The IMF repeated its “less taxes, more reforms” mantra for Greece, in releasing its “country report” on Tuesday, the Fund’s first post-bailout scrutiny of the country amid the current “enhanced supervision” regime.
The report begins on a positive note, stressing that ” Greece has now entered a period of economic growth that puts it among the top performers in the eurozone. It must now persevere with efforts to address crisis legacies and pursue needed reforms to ensure continued success, says the IMF in its recent assessment of the country’s economy.”
The IMF also expresses its concern over the repercussions of pre-election promises and pledges, prominently uttered by the poll-Tsipras government, on the Greek economy’s competitiveness and on employment in the east Mediterranean country.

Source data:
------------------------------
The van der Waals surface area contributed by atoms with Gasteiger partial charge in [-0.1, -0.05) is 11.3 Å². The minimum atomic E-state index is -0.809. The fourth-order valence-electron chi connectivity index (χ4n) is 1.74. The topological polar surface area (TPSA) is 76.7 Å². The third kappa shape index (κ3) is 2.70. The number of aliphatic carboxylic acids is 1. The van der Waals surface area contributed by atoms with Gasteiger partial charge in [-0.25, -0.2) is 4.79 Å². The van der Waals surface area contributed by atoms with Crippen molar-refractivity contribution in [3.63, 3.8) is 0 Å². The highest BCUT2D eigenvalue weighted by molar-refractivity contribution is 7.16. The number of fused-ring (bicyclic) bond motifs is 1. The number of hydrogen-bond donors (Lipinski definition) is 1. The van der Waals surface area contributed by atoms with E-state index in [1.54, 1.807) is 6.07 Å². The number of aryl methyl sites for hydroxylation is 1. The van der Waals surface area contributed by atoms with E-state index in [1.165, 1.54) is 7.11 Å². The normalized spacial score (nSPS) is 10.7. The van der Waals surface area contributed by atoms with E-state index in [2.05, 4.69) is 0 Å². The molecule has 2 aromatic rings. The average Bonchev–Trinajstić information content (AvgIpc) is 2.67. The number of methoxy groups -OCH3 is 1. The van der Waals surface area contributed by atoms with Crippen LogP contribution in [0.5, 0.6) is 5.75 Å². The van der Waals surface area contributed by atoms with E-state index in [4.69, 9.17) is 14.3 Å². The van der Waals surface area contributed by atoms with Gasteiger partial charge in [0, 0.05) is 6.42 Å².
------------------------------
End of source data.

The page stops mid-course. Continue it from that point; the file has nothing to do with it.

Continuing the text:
The report points to pressure on the budget from court decisions on retroactive returns of previous pension cuts and civil servants’ salaries. The Washington D.C.-based Fund, one of Greece’s stricter creditors during the bailout era, also said the banking sector in the country remains vulnerable.